CHIMAMGA LEWIS CHIKUMBINDI
EPWORTH LOCAL BOARD
HIGH COURT OF ZIMBABWE
HARARE, 2 July & 6 October 2021
Applicant in person
1st respondent in person
D Muzawazi, for the 2nd respondent
MANZUNZU J: This is a court application in which after hearing oral arguments by the parties I gave extempore reasons for the decision and granted the following order:
“IT IS ORDERED THAT:
1. The 1st respondent and all those claiming occupation through him be and are hereby ejected from stand 13219 Zvidozvevanhu, Ward 7, Epworth.
2. The applicant be and is hereby declared the sole and exclusive owner of stand 13219 Zvidozvevanhu, Ward 7, Epworth.
3. The Sheriff of the High Court be and is hereby ordered to demolish any and all illegal structures erected by the 1st respondent at stand 13219 Zvidozvevanhu, Ward 7, Epworth.
4. The 1st respondent to pay the costs of suit.”
The registrar of this court has on 23 September 2021 asked for written reasons for the judgment because the respondent has filed an appeal with the Supreme Court. The following are my reasons:
This is an actio rei vindicatio. It is the applicant’s case that he was allocated a residential stand being stand 13219 Zvidozvevanhu, Ward 7, Epworth by the second respondent being the local authority in charge of that area. In support of this averment he attached a confirmation letter of ownership from the second respondent dated 17 October 2017. The letter under the authorship of the Administration Officer of Epworth Local Board reads in part;
“This letter serves to confirm that Chimanga L Chikumbindi national registration number 34-95443N-34 is a registered legal owner of stand number 13219 Zvidozvevanhu.”
The applicant alleged that the first respondent has illegally settled himself and his family on his stand and has erected some illegal structures. On that basis he prays for the eviction of the first respondent and all those claiming occupation through him from stand 13219 Zvidozvevanhu, Ward 7, Epworth. This was the applicant’s very simple story.
The secretary of the second respondent deposed to an affidavit and clarified first that the parties erroneously referred to numbers Z0561 and Z4362 as stand numbers. He said these were not stand numbers but rather numbers created then to take stock of illegal settlers commonly referred to as squatters. The local board only started allocation of stands after the enumeration exercise was complete and this was after approval of the layout plan for ward 7 on 19 June 2013. The secretary then confirmed that the applicant was allocated stand number 13219 and the first respondent was allocated stand number 13220. He said he was aware that the first respondent had started constructing an illegal 3 roomed structure on stand 13219 leaving his stand number 13220. The layout plan was attached to the deponent’s affidavit which clearly shows stands 13219 and 13220 as they seat adjacent to each other.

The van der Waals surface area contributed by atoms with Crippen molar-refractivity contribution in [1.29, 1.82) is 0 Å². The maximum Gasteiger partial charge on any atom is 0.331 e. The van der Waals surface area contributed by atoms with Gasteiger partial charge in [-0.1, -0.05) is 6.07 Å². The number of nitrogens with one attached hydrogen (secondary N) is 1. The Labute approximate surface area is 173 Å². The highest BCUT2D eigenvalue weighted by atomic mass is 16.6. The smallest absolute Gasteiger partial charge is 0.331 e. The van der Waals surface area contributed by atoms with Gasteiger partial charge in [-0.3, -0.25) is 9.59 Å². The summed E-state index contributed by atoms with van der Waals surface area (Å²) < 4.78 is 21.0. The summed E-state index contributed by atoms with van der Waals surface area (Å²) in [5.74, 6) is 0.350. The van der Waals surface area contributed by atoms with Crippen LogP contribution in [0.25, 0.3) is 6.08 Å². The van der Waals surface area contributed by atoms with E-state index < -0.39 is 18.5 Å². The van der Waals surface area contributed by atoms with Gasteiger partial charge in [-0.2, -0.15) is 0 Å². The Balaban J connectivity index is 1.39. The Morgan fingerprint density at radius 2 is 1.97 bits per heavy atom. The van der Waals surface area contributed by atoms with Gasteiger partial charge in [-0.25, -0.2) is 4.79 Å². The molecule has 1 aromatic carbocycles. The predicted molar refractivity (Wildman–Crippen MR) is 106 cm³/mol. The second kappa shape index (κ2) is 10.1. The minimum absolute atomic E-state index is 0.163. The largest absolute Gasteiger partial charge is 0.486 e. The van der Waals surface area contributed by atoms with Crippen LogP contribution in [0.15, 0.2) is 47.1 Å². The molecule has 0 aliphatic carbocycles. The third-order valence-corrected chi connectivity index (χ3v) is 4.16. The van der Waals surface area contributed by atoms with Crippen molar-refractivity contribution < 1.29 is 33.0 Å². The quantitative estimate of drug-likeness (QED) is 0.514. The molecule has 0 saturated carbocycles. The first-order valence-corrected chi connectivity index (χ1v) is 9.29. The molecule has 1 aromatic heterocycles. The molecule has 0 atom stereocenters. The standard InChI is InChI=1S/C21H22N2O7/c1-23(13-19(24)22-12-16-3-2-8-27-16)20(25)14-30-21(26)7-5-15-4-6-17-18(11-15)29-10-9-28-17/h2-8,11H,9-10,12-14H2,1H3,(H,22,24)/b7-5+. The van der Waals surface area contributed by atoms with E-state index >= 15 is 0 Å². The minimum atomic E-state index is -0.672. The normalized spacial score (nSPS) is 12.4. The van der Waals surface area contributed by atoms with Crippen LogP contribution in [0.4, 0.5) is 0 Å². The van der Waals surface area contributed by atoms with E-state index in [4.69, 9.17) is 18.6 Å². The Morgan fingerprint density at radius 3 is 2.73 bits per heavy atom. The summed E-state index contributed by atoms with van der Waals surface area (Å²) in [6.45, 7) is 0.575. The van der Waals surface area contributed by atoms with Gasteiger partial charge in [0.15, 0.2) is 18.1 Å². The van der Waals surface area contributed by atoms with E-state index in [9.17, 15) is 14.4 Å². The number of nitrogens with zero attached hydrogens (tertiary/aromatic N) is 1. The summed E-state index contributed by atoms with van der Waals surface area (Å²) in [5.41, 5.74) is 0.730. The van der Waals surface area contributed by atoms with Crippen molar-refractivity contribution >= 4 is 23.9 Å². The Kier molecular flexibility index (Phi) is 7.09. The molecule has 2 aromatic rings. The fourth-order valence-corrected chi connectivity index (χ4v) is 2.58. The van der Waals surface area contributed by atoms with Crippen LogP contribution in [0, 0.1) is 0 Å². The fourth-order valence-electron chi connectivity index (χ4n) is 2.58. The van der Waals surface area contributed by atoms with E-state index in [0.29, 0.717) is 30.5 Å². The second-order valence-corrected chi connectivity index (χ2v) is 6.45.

The first respondent in opposing this application claims was not in occupation of the applicant’s stand. He said he occupies the place where he has been since 1993. He referred to the enumeration number which he also confirmed does not exist as a stand number. In another breathe he said he occupied stand 561 as per a letter from the local board which he attached. The first respondent brought in other issues which were not relevant to the application seeking his eviction.
A litigant who brings a res vindicatio is required to satisfy the following requirements,
- that he is the owner of the property
- that the property is possessed by the possessor
- he is being deprived of the property without his consent.
Once an owner has proved that he is the owner of the property held by a respondent, the onus shifts onto the possessor to show an entitlement to continue holding onto the property.
In Chetty v Naidoo 1974 (3) SA 13, where the court remarked as follows regarding ownership:
“The owner may claim his property wherever found, from who-so ever is holding it. It is inherent in the nature of ownership that possession of the rei should normally be with the owner and it follows that no other person may withhold it from the owner unless he is vested with some right enforceable against the owner (e.g. a right of retention or a contractual right). The owner, in instituting a rei vindicatio, need, therefore, do no more than allege and prove that he is the owner and that the defendant is holding the res, the onus being on the defendant to allege and establish any right to continue to hold against the owner” See also Stanbic Finance Zimbabwe v Chivhunga 1999 (1) ZLR 262 (HC). Hwange Colliery Company v Tendai Savanhu, HH 395-13.
In casu, the applicant has proved on a balance of probabilities that he was allocated stand number 13219 by the responsible authority, the Epworth Local Board. He has further shown that the first respondent is in occupation of the stand against his will. The same position was confirmed by the second respondent. The first respondent has failed to discharge the onus upon him to establish any right to continue occupation of the stand against the owner.
For these reasons I granted the order for the eviction of the first respondent.
Mtombeni, Mukwesha, Muzawazi and Associates, 2nd respondent’s legal practitioners